Digital public information kiosks installed in courthouses

KIGALI - Digital public information kiosks were, yesterday, installed at the Supreme Court and the Commercial High court to enable easy access to information by members of the public.The kiosks, installed by Rwanda Development (RDB), will save time spent by physically going through court registers.
A man surfs the internet from a display Kiosk. Similar facilities will be installed at courthouses.
A man surfs the internet from a display Kiosk. Similar facilities will be installed at courthouses.

KIGALI - Digital public information kiosks were, yesterday, installed at the Supreme Court and the Commercial High court to enable easy access to information by members of the public.

The kiosks, installed by Rwanda Development (RDB), will save time spent by physically going through court registers.

Speaking to The New Times, the spokesperson of the Judiciary, Charles Kaliwabo, said that people seeking judicial services would be able to access basic information online using the booths, halting the queues common at the court registrar’s office.

“We have a situation where many people looking for information queue at the court registrar’s service desks,” he added.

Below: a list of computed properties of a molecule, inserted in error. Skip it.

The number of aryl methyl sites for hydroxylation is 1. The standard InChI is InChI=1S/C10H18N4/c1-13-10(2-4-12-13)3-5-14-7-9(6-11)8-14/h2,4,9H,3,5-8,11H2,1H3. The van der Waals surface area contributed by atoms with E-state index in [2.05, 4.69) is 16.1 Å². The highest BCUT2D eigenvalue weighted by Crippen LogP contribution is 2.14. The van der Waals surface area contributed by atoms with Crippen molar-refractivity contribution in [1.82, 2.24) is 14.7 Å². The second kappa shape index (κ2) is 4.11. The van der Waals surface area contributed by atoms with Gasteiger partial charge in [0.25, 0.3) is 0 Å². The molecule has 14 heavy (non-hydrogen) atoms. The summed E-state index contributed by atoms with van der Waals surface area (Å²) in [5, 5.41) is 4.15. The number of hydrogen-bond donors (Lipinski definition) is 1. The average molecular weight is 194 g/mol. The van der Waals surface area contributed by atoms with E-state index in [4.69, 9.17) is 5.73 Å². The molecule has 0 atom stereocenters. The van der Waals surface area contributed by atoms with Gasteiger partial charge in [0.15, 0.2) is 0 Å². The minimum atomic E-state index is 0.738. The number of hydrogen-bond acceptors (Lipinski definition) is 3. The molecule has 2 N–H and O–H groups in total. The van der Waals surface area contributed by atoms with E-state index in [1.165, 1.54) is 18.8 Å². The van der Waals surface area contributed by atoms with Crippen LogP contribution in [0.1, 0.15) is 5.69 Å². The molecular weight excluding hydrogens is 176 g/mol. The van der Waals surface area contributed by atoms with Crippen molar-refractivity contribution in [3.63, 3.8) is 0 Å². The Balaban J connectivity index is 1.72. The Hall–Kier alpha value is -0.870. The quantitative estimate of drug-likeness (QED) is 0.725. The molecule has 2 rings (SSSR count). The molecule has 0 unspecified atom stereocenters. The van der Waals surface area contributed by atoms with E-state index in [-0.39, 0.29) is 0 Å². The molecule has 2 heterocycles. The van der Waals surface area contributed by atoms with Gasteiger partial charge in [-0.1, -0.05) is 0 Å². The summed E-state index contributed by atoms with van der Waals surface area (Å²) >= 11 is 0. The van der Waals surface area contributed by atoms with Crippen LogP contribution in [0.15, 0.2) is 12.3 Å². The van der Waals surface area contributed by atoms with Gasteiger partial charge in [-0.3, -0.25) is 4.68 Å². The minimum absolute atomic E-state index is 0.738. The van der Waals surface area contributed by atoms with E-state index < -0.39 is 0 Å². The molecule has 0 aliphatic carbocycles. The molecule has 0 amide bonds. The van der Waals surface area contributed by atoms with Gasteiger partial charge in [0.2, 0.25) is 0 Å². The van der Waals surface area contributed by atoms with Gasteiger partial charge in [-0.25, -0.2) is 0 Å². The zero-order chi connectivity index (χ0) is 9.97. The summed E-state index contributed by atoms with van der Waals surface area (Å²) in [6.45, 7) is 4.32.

Kaliwabo stressed that although the machines have not replaced the court registrars, they will help in saving time by making the services faster.

He pointed out that the public information kiosks will contain online filing of cases, appeals, court calendars and judgments among others.

The kiosks are composed of touch screens and printers that are connected to the internet to help service seekers check the information they need.

He thanked RDB for the initiative which he said promotes the use of Information and Communication Technology (ICT) in public service delivery.
 
Karim Tushabe, the Legal Consultant, Doing Business Unit at RDB, stated that the kiosks are part of the ongoing doing business reforms.

 “These machines are in line with the government’s policy of doing business reforms and are meant to save time by delivering quick basic judicial information to the public,” he said.

Tushabe explained that all the information that the judiciary feels should be relayed to the public would be uploaded on the machines.

“We have installed kiosks at the Supreme Court and Commercial High Court but we are also planning to install them in other courts as well,” he noted.

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